Amma remembers a story. Once, a renowned artist painted a picture of an enchanting young woman. Whoever saw the painting fell in love with her.
Some of them asked the painter if the woman was his be-loved. When he said no, each one of them adamantly insisted on marrying her and wouldn't allow anyone else to do so. They demanded, "We want to know where to find this beautiful lady." The painter told them, ''I'm sorry, but actually, I've never seen her. She has no nationality, religion or language. What you see in her is not the beauty of an individual, either. I simply gave eyes, a nose and a form to the beauty I beheld within me." But none of them believed the painter's words. They angrily accused him, saying, "You are lying to us. You just want to make her your own!" The painter calmly told them, "No, please don't take this painting at surface level. Even if you search all over the world, you won't find her-yet she is the quintessence of all beauty."
Nonetheless, ignoring the words of the painter, the people became infatuated with the paint and the painting. In their intense desire to possess the young woman, they quarrelled and fought with each other and finally perished. We, too, are like this. Today, we are searching for a God who dwells only in pictures and scriptures. ln that search, we have lost our 'Nay. The scriptures say that each of us sees the world through tinted glasses. We see in the world that which we project. If we look with eyes of hatred and vengeance, the world will appear exactly that way to us. But if we look with eyes of love and compassion, we will see nothing but God's beauty everywhere. Amma has heard of an experiment conducted to ascertain whether or not this world really is as we perceive it. The researchers gave a young man a pair of glasses that distorted his vision. They then instructed him to wear the glasses continuously for seven days. For the first three days, he was very restless, as his perception of everything was quite disturbing. But after that, his eyes became fully adjusted to the glasses, and the pain and discomfort completely disappeared. What had at first made the world seem strange and distorted, later seemed normal to him. In the same way, each of us is wearing a different type of glasses. It is through these glasses that we view the world and religion. We react accordingly. Because of this, we are often unable to even see people as human beings. Amma remembers an experience a religious leader shared with her many years ago. He went to attend a function at a hospital in Hyderabad, India. As he got out of the car and was walking towards the hospital, he saw that many women were lined up on both sides of his path to receive him in the traditional style-holding oil lamps and raw rice. As he walked into their midst, they soaked the rice in the oil and flung it in his face. He told Amma, "Far from being a warm welcome, it was rather one of' anger and opposition. I gestured to them to stop, covering my face with my hands, but they continued anyway." Later, he inquired whether the people lined up to receive him believed in God. The owner of the hospital told him that they were believers and were his staff He replied, "I don't think so, because I could feel anger and vindictiveness in their behaviour." Suspecting something, the owner sent someone to investigate the incident. This is what he saw: the people who had welcomed the religious leader were assembled in a room, laughing. With contempt in her voice, one of them loudly boasted, "I really gave it to that devil!" Actually, the staff belonged to a different religion. Since their boss had told them to do so, they had no choice but to receive the guest. But they did not have any understanding of true religion or spiritual culture. In fact, their mind-set was one wherein people of different faiths were actually not humans, but devils. There are two types of ego. One is the ego of power and money. But the second type is more destructive. That is the ego that feels, "Jvly religion and viewpoint alone are correct. All others are wrong and unnecessary. l won't tolerate anything else." This is like saying, "My mother is good; yours is a prostitute!" This kind of thinking and conduct are the cause of all religious friction. Unless we eradicate these two types of ego, it will be difficult to bring about peace in the world. The willingness to listen to others, the ability to understand them and the broad-mindedness to accept even those .who disagree with us - these are the signs of true spiritual culture. Unfortunately, these qualities are exactly what are missing from the world today. Nevertheless, when natural calamities occur, people's hearts open up, transcending thoughts of caste, religion and politics. When the tsunami struck South Asia, all barriers of religion and nationality disappeared. All hearts ached in compassion For the victims. All eyes shed tears along with them. And all hands reached out to dry those tears and to help the people. Countless are the occasions when my heart and soul have been filled, seeing atheists and people belonging to different political parties and religions working day and night alongside residents of our ashram [monastery] in a spirit of self-sacrifice. Yet, the non-judgemental attitude and compassion people express during such situations come and go as quickly as a flash of lightning. Instead, we can manage to keep that flame of compassion ablaze within, it can dispel the darkness surrounding us. In this way, may the trickle oF compassion within us grow into a torrential flow. Let us transform that spark of love into an effulgence, blazing like the sun. This will create a heaven on earth. The capacity to do this dwells within all of us; it is our birthright and true nature.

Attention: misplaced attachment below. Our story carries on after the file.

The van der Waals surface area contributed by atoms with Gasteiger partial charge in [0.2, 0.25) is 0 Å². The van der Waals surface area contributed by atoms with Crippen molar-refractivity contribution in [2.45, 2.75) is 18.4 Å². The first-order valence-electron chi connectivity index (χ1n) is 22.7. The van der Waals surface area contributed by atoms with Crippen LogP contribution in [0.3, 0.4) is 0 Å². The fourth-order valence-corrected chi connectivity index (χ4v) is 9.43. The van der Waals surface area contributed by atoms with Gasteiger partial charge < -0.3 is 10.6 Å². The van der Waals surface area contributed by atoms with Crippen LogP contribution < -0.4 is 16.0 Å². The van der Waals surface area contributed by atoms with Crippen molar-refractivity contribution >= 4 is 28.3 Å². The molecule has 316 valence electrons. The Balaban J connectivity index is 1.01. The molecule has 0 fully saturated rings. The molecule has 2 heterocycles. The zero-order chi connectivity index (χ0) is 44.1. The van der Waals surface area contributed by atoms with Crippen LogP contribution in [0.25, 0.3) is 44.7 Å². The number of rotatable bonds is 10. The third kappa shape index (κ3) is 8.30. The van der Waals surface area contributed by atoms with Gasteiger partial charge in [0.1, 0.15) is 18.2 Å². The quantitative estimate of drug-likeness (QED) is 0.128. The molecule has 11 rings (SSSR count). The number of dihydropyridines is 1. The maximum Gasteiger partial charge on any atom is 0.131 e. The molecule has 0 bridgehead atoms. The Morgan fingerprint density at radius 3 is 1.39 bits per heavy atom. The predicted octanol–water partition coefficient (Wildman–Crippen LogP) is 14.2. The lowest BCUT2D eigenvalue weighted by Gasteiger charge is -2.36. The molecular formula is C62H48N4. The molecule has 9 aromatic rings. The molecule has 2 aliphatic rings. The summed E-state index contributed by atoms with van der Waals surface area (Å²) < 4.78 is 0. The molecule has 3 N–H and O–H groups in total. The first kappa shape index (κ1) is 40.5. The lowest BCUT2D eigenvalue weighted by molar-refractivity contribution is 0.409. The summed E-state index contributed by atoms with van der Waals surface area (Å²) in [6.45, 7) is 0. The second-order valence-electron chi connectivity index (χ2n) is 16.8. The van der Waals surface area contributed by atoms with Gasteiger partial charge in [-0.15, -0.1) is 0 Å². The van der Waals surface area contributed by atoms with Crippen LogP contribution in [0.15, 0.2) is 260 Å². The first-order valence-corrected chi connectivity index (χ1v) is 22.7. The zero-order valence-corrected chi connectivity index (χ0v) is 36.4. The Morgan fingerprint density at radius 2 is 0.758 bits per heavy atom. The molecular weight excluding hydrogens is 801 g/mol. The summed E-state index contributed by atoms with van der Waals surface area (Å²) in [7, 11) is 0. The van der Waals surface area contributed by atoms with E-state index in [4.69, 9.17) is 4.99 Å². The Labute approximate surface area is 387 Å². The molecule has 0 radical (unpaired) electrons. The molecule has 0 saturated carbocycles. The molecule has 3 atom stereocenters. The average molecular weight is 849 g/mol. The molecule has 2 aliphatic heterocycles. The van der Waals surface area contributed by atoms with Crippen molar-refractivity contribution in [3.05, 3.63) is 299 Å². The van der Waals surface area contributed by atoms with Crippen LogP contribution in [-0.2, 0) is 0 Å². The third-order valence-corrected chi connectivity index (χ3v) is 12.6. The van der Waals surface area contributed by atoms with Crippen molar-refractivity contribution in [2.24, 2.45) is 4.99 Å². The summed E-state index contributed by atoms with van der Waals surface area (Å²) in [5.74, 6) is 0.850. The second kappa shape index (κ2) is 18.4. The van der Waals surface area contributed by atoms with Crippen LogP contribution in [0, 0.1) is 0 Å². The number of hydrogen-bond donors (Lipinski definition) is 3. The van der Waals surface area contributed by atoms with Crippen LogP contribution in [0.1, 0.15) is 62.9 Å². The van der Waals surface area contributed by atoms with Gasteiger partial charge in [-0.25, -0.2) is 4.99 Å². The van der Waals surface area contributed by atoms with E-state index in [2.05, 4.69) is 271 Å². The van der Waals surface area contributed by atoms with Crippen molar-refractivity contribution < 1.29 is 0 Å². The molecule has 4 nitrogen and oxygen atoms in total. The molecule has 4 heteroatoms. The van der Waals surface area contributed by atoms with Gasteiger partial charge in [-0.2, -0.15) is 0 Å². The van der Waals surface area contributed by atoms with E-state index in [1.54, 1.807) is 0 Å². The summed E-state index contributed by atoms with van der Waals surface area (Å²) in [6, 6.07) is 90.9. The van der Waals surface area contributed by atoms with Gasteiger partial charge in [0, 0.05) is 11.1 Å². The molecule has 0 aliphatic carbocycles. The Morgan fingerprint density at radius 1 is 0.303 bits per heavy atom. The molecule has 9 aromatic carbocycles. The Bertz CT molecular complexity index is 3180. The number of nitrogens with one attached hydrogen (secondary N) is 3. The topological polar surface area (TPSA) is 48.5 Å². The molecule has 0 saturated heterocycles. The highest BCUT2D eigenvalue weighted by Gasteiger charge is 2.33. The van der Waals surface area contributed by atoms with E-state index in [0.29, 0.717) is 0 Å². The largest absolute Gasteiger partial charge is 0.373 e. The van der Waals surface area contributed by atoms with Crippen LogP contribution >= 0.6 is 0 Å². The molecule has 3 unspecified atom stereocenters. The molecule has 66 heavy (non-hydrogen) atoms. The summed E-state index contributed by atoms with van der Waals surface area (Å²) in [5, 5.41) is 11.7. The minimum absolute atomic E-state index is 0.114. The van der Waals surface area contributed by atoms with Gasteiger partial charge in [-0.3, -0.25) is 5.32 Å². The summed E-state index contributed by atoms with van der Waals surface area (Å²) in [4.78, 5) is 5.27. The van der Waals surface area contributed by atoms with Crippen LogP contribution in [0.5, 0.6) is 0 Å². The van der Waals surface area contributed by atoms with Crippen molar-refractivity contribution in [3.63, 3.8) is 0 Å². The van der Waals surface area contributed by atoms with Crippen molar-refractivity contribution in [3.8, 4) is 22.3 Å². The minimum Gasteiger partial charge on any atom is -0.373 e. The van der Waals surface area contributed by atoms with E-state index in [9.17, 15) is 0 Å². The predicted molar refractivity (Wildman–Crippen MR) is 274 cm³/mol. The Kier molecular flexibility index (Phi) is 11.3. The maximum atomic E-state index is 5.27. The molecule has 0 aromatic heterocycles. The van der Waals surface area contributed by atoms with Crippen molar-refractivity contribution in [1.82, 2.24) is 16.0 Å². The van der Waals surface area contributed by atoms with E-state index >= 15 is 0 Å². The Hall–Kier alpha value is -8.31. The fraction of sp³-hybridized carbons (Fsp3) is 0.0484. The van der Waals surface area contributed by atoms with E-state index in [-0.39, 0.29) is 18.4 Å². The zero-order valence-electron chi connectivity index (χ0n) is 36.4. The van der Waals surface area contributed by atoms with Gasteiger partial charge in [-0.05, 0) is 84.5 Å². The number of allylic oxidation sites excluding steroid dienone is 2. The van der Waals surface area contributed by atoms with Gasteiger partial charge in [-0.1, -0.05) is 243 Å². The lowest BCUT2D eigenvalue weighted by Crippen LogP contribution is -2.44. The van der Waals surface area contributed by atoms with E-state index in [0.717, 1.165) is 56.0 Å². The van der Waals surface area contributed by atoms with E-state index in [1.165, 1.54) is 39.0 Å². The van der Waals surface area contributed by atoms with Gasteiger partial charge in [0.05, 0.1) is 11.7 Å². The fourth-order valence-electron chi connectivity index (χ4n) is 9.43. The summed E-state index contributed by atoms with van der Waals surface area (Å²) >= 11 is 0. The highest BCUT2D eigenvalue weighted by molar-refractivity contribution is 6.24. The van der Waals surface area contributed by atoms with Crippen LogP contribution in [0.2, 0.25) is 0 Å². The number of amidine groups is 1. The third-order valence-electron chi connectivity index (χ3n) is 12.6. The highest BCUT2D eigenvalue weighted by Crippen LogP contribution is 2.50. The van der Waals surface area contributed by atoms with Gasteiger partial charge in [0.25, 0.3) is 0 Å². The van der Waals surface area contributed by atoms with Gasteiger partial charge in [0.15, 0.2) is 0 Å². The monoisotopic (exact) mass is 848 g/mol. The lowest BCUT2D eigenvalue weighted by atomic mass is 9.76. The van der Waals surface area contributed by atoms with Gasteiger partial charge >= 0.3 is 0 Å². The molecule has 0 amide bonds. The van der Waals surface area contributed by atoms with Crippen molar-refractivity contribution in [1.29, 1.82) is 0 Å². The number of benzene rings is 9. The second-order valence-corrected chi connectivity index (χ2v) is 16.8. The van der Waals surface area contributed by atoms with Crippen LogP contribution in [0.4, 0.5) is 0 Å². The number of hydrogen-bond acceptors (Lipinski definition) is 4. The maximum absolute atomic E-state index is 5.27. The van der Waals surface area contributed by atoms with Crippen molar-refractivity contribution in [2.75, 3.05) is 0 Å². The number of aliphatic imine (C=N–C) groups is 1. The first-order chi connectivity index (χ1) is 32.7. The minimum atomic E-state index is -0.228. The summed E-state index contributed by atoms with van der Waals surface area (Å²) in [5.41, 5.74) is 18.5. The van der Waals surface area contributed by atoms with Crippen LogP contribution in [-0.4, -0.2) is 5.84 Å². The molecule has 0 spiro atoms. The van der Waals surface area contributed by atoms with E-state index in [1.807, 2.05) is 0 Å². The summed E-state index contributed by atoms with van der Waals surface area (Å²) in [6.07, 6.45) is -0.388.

Amma, Sri Mata Amritanandamayi Devi